Effects of the slow cooling during cryopreservation on the survival and morphology of Taiwan shoveljaw carp (Varicorhinus barbatulus) spermatozoa

2.50
Hdl Handle:
http://hdl.handle.net/10547/228726
Title:
Effects of the slow cooling during cryopreservation on the survival and morphology of Taiwan shoveljaw carp (Varicorhinus barbatulus) spermatozoa
Authors:
Tsai, Sujune; Spikings, Emma ( 0000-0001-8387-2098 ) ; Hwang, Ching-Chiang; Lin, Chiashin
Abstract:
Over the past decades, pollution, overfishing, and habitat degradation have driven the population size of Taiwan shoveljaw carp down markedly in Taiwan. Cryopreservation is a useful tool which could be used to maintain genetic resources to protect and preserve this endemic species. Four cryoprotectants [dimethyl sulphoxide (DMSO), dimethylacetamide (DMA), glycerol and methanol] and six freezing rates (0.5, 1, 2, 4, 8, 16 °C min-1) were tested in order to develop an optimal controlled slow-freezing protocol for Taiwan shoveljaw carp spermatozoa. Samples were subsequently examined under the scanning electron microscope to reveal whether cryopreservation had affected their ultrastructural morphology. The highest survival rate (50.1 ± 2.0%) was observed with a freezing rate of 8 °C min-1 in 1M DMSO, using SYBR-14 + PI staining. Fertility and hatching rate results using frozen-thawed spermatozoa (90.2 ± 2.2% and 22.3 ± 2.5%, respectively) were not significantly different from results with fresh spermatozoa. After cryopreservation, 21.0 ± 1.6% of frozen-thawed spermatozoa had mid-piece swelling and rupture of the head. Cryopreservation might, therefore, slightly affect Taiwan shoveljaw carp spermatozoa in terms of morphological change. However, these alterations could be compensated by using large enough numbers of normally functioning frozen-thawed spermatozoa to achieve a standard equal to fresh spermatozoa. This is the first report of successful cryopreservation of Taiwan shoveljaw carp spermatozoa using a controlled slow-cooling method.
Affiliation:
Mingdao University; University of Bedfordshire; National Museum of Marine Biology & Aquarium, Taiwan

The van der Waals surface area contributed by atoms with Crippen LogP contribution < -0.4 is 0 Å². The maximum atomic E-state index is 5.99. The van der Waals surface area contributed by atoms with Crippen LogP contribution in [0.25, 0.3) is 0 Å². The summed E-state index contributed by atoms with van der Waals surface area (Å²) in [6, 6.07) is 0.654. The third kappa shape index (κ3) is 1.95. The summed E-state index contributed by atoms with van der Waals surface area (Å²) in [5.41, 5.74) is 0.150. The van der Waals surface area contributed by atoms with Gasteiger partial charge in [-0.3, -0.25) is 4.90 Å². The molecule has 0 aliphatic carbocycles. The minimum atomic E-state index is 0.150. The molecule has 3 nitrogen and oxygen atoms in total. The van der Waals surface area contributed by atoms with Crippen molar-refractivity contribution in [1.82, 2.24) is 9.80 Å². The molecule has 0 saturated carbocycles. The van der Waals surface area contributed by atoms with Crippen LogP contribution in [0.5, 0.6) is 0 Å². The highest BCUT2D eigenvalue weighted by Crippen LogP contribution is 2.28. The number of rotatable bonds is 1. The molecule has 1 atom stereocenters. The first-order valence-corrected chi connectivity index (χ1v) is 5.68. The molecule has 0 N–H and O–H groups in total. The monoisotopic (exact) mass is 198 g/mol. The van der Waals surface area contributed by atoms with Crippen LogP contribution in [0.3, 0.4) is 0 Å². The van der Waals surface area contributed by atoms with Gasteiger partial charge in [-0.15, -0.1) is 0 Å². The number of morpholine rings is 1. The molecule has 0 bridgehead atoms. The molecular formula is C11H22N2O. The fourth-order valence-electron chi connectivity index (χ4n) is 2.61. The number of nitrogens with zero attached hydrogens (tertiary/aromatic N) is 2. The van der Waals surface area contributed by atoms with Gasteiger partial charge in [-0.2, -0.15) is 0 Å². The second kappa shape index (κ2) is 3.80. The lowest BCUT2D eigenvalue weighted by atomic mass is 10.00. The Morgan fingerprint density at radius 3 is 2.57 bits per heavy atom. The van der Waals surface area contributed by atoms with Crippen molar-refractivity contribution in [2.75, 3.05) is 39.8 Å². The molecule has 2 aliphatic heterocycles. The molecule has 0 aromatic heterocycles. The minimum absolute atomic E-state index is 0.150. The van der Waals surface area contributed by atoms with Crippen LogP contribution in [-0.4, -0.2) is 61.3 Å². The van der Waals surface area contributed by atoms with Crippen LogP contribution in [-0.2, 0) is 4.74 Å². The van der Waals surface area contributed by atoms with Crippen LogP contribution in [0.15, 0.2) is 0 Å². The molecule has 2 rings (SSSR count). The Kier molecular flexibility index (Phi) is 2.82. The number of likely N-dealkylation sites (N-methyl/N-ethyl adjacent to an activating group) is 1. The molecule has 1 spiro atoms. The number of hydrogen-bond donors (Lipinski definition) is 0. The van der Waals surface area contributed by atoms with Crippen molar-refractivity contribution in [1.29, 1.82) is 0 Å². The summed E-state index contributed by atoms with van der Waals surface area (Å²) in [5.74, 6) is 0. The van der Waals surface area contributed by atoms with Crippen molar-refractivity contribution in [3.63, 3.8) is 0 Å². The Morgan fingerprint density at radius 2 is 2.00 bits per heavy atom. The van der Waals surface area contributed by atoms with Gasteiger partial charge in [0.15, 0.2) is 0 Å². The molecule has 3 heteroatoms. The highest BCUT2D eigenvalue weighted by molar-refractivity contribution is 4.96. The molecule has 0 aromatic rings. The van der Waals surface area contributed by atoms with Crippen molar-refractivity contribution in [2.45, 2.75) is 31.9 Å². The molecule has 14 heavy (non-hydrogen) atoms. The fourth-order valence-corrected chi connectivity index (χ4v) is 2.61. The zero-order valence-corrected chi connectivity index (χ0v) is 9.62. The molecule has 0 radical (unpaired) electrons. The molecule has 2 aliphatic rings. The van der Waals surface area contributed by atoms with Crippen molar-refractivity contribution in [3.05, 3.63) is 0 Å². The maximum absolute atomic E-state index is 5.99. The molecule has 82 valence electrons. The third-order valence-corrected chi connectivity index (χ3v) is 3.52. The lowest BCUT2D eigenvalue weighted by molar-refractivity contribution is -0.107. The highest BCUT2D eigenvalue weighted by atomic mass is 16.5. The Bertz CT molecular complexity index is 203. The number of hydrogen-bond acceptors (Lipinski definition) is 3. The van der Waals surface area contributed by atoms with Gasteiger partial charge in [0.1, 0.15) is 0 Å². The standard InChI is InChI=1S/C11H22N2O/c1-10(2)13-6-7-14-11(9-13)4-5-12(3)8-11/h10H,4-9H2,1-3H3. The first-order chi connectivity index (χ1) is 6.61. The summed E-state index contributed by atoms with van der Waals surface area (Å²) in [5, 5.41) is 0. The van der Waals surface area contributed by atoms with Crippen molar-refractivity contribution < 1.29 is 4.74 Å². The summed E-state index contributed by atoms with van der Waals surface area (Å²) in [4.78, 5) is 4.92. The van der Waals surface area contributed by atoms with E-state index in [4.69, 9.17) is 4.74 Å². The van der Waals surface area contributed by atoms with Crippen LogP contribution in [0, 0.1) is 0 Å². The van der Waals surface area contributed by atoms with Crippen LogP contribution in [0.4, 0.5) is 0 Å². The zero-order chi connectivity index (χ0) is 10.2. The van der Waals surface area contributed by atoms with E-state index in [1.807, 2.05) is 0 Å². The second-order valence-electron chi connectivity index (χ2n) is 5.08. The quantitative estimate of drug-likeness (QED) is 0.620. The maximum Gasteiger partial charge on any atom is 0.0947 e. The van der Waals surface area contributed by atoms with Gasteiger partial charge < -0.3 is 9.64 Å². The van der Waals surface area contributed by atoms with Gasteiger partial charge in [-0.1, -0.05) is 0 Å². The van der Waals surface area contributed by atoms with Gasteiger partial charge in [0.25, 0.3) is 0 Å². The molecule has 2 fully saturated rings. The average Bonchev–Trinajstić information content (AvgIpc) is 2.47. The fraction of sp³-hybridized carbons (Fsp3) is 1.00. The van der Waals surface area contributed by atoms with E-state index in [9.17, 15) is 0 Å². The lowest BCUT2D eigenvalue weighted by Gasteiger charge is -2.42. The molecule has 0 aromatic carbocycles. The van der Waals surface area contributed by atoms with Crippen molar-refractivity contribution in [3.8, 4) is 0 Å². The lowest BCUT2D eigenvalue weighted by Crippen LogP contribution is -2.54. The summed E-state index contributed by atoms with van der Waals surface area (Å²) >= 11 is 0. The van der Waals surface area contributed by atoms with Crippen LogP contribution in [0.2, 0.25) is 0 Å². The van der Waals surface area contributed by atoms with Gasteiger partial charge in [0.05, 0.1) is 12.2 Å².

Citation:
Tsai, S., Spikings, E., Hwang, C-C., Lin, C. (2010) 'Effects of the slow cooling during cryopreservation on the survival and morphology of Taiwan shoveljaw carp (Varicorhinus barbatulus ) spermatozoa' Aquatic Living Resources 23 (1):119-124
Publisher:
EDP Sciences
Journal:
Aquatic Living Resources
Issue Date:
Jan-2010
URI:
http://hdl.handle.net/10547/228726
DOI:
10.1051/alr/2009055
Additional Links:
http://www.alr-journal.org/10.1051/alr/2009055
Type:
Article
Language:
en
ISSN:
0990-7440; 1765-2952
Appears in Collections:
Cell and Cryobiology Research Group

Full metadata record

DC FieldValue Language
dc.contributor.authorTsai, Sujuneen_GB
dc.contributor.authorSpikings, Emmaen_GB
dc.contributor.authorHwang, Ching-Chiangen_GB
dc.contributor.authorLin, Chiashinen_GB
dc.date.accessioned2012-06-13T10:41:33Zen
dc.date.available2012-06-13T10:41:33Zen
dc.date.issued2010-01en
dc.identifier.citationTsai, S., Spikings, E., Hwang, C-C., Lin, C. (2010) 'Effects of the slow cooling during cryopreservation on the survival and morphology of Taiwan shoveljaw carp (Varicorhinus barbatulus ) spermatozoa' Aquatic Living Resources 23 (1):119-124en_GB
dc.identifier.issn0990-7440en
dc.identifier.issn1765-2952en
dc.identifier.doi10.1051/alr/2009055en
dc.identifier.urihttp://hdl.handle.net/10547/228726en
dc.description.abstractOver the past decades, pollution, overfishing, and habitat degradation have driven the population size of Taiwan shoveljaw carp down markedly in Taiwan. Cryopreservation is a useful tool which could be used to maintain genetic resources to protect and preserve this endemic species. Four cryoprotectants [dimethyl sulphoxide (DMSO), dimethylacetamide (DMA), glycerol and methanol] and six freezing rates (0.5, 1, 2, 4, 8, 16 °C min-1) were tested in order to develop an optimal controlled slow-freezing protocol for Taiwan shoveljaw carp spermatozoa. Samples were subsequently examined under the scanning electron microscope to reveal whether cryopreservation had affected their ultrastructural morphology. The highest survival rate (50.1 ± 2.0%) was observed with a freezing rate of 8 °C min-1 in 1M DMSO, using SYBR-14 + PI staining. Fertility and hatching rate results using frozen-thawed spermatozoa (90.2 ± 2.2% and 22.3 ± 2.5%, respectively) were not significantly different from results with fresh spermatozoa. After cryopreservation, 21.0 ± 1.6% of frozen-thawed spermatozoa had mid-piece swelling and rupture of the head. Cryopreservation might, therefore, slightly affect Taiwan shoveljaw carp spermatozoa in terms of morphological change. However, these alterations could be compensated by using large enough numbers of normally functioning frozen-thawed spermatozoa to achieve a standard equal to fresh spermatozoa. This is the first report of successful cryopreservation of Taiwan shoveljaw carp spermatozoa using a controlled slow-cooling method.en_GB
dc.language.isoenen
dc.publisherEDP Sciencesen_GB
dc.relation.urlhttp://www.alr-journal.org/10.1051/alr/2009055en_GB
dc.rightsArchived with thanks to Aquatic Living Resourcesen_GB
dc.subjectcryopreservationen_GB
dc.subjectscanning electron microscopeen
dc.subjectfreezing rateen
dc.subjectfertilisationen
dc.subjectTaiwan shoveljaw carpen
dc.subjectCyprinidaeen
dc.titleEffects of the slow cooling during cryopreservation on the survival and morphology of Taiwan shoveljaw carp (Varicorhinus barbatulus) spermatozoaen
dc.typeArticleen
dc.contributor.departmentMingdao Universityen_GB
dc.contributor.departmentUniversity of Bedfordshireen
dc.contributor.departmentNational Museum of Marine Biology & Aquarium, Taiwanen
dc.identifier.journalAquatic Living Resourcesen_GB
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